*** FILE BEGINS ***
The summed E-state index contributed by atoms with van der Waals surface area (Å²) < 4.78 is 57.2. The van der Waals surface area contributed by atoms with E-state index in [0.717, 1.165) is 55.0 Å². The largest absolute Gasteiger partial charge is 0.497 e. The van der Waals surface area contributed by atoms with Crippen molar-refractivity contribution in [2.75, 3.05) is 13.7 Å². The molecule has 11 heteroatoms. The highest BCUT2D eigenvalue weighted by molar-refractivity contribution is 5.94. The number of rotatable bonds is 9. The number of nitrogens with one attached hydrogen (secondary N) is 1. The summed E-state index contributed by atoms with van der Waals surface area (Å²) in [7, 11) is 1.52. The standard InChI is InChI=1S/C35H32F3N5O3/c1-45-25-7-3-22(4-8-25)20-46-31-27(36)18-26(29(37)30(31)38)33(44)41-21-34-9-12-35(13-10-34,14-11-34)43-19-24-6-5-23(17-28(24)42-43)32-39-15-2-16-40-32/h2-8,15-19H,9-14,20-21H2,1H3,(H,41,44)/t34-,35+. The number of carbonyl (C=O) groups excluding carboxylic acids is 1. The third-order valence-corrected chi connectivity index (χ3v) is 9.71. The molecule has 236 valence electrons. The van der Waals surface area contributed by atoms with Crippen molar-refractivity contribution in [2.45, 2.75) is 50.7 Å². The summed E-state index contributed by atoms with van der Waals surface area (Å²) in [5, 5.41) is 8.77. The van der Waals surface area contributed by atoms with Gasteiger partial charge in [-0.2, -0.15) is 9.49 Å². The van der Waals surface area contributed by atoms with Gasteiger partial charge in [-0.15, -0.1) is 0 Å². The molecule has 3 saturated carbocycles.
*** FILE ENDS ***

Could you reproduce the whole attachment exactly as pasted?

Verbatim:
The summed E-state index contributed by atoms with van der Waals surface area (Å²) < 4.78 is 57.2. The van der Waals surface area contributed by atoms with E-state index in [0.717, 1.165) is 55.0 Å². The largest absolute Gasteiger partial charge is 0.497 e. The van der Waals surface area contributed by atoms with Crippen molar-refractivity contribution in [2.75, 3.05) is 13.7 Å². The molecule has 11 heteroatoms. The highest BCUT2D eigenvalue weighted by molar-refractivity contribution is 5.94. The number of rotatable bonds is 9. The number of nitrogens with one attached hydrogen (secondary N) is 1. The summed E-state index contributed by atoms with van der Waals surface area (Å²) in [7, 11) is 1.52. The standard InChI is InChI=1S/C35H32F3N5O3/c1-45-25-7-3-22(4-8-25)20-46-31-27(36)18-26(29(37)30(31)38)33(44)41-21-34-9-12-35(13-10-34,14-11-34)43-19-24-6-5-23(17-28(24)42-43)32-39-15-2-16-40-32/h2-8,15-19H,9-14,20-21H2,1H3,(H,41,44)/t34-,35+. The number of carbonyl (C=O) groups excluding carboxylic acids is 1. The third-order valence-corrected chi connectivity index (χ3v) is 9.71. The molecule has 236 valence electrons. The van der Waals surface area contributed by atoms with Crippen molar-refractivity contribution in [2.45, 2.75) is 50.7 Å². The summed E-state index contributed by atoms with van der Waals surface area (Å²) in [5, 5.41) is 8.77. The van der Waals surface area contributed by atoms with Gasteiger partial charge in [-0.2, -0.15) is 9.49 Å². The van der Waals surface area contributed by atoms with Gasteiger partial charge in [-0.15, -0.1) is 0 Å². The molecule has 3 saturated carbocycles.